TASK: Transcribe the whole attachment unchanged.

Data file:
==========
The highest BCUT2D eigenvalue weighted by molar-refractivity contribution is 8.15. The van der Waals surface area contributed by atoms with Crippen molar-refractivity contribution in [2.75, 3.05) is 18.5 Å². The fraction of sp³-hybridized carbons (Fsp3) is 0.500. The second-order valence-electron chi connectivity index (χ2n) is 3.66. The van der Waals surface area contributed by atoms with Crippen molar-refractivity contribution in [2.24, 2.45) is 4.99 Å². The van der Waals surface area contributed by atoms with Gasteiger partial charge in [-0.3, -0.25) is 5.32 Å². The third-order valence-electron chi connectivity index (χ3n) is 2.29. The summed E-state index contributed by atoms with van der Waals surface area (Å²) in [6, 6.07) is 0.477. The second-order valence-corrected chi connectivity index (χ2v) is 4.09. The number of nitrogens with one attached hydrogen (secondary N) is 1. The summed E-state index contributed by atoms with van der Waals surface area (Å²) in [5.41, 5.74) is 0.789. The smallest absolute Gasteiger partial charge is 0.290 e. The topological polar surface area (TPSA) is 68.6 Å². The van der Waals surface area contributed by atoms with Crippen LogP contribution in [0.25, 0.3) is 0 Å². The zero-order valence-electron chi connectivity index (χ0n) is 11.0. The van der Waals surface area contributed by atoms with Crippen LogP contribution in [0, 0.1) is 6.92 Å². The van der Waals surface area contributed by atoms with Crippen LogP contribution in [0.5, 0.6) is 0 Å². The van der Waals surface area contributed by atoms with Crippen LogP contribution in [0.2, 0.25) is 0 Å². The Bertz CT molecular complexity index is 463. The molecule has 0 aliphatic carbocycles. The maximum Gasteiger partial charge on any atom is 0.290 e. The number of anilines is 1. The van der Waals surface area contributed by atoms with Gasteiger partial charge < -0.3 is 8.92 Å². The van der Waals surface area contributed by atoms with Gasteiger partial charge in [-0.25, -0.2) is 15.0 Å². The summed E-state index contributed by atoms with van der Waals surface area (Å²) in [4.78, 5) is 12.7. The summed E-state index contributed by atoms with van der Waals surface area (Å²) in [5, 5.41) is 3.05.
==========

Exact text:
The highest BCUT2D eigenvalue weighted by molar-refractivity contribution is 8.15. The van der Waals surface area contributed by atoms with Crippen molar-refractivity contribution in [2.75, 3.05) is 18.5 Å². The fraction of sp³-hybridized carbons (Fsp3) is 0.500. The second-order valence-electron chi connectivity index (χ2n) is 3.66. The van der Waals surface area contributed by atoms with Crippen molar-refractivity contribution in [2.24, 2.45) is 4.99 Å². The van der Waals surface area contributed by atoms with Gasteiger partial charge in [-0.3, -0.25) is 5.32 Å². The third-order valence-electron chi connectivity index (χ3n) is 2.29. The summed E-state index contributed by atoms with van der Waals surface area (Å²) in [6, 6.07) is 0.477. The second-order valence-corrected chi connectivity index (χ2v) is 4.09. The number of nitrogens with one attached hydrogen (secondary N) is 1. The summed E-state index contributed by atoms with van der Waals surface area (Å²) in [5.41, 5.74) is 0.789. The smallest absolute Gasteiger partial charge is 0.290 e. The topological polar surface area (TPSA) is 68.6 Å². The van der Waals surface area contributed by atoms with Crippen LogP contribution in [0.25, 0.3) is 0 Å². The zero-order valence-electron chi connectivity index (χ0n) is 11.0. The van der Waals surface area contributed by atoms with Crippen LogP contribution in [0, 0.1) is 6.92 Å². The van der Waals surface area contributed by atoms with Crippen LogP contribution in [0.5, 0.6) is 0 Å². The van der Waals surface area contributed by atoms with Crippen LogP contribution in [0.2, 0.25) is 0 Å². The Bertz CT molecular complexity index is 463. The molecule has 0 aliphatic carbocycles. The maximum Gasteiger partial charge on any atom is 0.290 e. The number of anilines is 1. The van der Waals surface area contributed by atoms with Gasteiger partial charge < -0.3 is 8.92 Å². The van der Waals surface area contributed by atoms with Gasteiger partial charge in [-0.25, -0.2) is 15.0 Å². The summed E-state index contributed by atoms with van der Waals surface area (Å²) in [4.78, 5) is 12.7. The summed E-state index contributed by atoms with van der Waals surface area (Å²) in [5, 5.41) is 3.05.